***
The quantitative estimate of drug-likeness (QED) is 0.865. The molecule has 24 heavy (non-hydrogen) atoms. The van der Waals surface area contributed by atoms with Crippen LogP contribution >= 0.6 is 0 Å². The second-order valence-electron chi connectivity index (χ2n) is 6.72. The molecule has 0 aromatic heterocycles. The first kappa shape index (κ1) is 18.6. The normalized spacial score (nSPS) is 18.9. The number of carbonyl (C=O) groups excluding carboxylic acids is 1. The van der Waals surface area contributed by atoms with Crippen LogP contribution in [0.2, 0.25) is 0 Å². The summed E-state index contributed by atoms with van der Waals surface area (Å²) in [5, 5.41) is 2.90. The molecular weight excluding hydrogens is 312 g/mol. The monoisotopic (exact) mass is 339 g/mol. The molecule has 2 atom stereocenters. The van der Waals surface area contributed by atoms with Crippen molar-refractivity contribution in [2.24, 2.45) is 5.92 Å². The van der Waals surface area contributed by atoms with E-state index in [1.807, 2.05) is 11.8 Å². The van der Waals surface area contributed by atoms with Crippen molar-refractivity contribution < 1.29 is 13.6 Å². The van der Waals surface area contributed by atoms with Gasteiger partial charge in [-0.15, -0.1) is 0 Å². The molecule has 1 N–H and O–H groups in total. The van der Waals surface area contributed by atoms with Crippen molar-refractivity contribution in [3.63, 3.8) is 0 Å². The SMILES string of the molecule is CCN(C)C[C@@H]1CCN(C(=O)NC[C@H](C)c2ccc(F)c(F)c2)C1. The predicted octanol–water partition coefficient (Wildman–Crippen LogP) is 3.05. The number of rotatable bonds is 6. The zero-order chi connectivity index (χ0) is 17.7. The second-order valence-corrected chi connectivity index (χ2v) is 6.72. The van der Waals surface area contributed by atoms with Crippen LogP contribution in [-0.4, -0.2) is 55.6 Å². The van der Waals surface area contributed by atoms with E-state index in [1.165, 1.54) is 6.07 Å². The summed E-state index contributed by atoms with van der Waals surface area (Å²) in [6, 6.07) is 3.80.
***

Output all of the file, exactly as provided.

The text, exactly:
The quantitative estimate of drug-likeness (QED) is 0.865. The molecule has 24 heavy (non-hydrogen) atoms. The van der Waals surface area contributed by atoms with Crippen LogP contribution >= 0.6 is 0 Å². The second-order valence-electron chi connectivity index (χ2n) is 6.72. The molecule has 0 aromatic heterocycles. The first kappa shape index (κ1) is 18.6. The normalized spacial score (nSPS) is 18.9. The number of carbonyl (C=O) groups excluding carboxylic acids is 1. The van der Waals surface area contributed by atoms with Crippen LogP contribution in [0.2, 0.25) is 0 Å². The summed E-state index contributed by atoms with van der Waals surface area (Å²) in [5, 5.41) is 2.90. The molecular weight excluding hydrogens is 312 g/mol. The monoisotopic (exact) mass is 339 g/mol. The molecule has 2 atom stereocenters. The van der Waals surface area contributed by atoms with Crippen molar-refractivity contribution in [2.24, 2.45) is 5.92 Å². The van der Waals surface area contributed by atoms with E-state index in [1.807, 2.05) is 11.8 Å². The van der Waals surface area contributed by atoms with Crippen molar-refractivity contribution < 1.29 is 13.6 Å². The van der Waals surface area contributed by atoms with Gasteiger partial charge in [-0.15, -0.1) is 0 Å². The molecule has 1 N–H and O–H groups in total. The van der Waals surface area contributed by atoms with Crippen molar-refractivity contribution in [3.63, 3.8) is 0 Å². The SMILES string of the molecule is CCN(C)C[C@@H]1CCN(C(=O)NC[C@H](C)c2ccc(F)c(F)c2)C1. The predicted octanol–water partition coefficient (Wildman–Crippen LogP) is 3.05. The number of rotatable bonds is 6. The zero-order chi connectivity index (χ0) is 17.7. The second-order valence-corrected chi connectivity index (χ2v) is 6.72. The van der Waals surface area contributed by atoms with Crippen LogP contribution in [-0.4, -0.2) is 55.6 Å². The van der Waals surface area contributed by atoms with E-state index in [1.165, 1.54) is 6.07 Å². The summed E-state index contributed by atoms with van der Waals surface area (Å²) in [6, 6.07) is 3.80.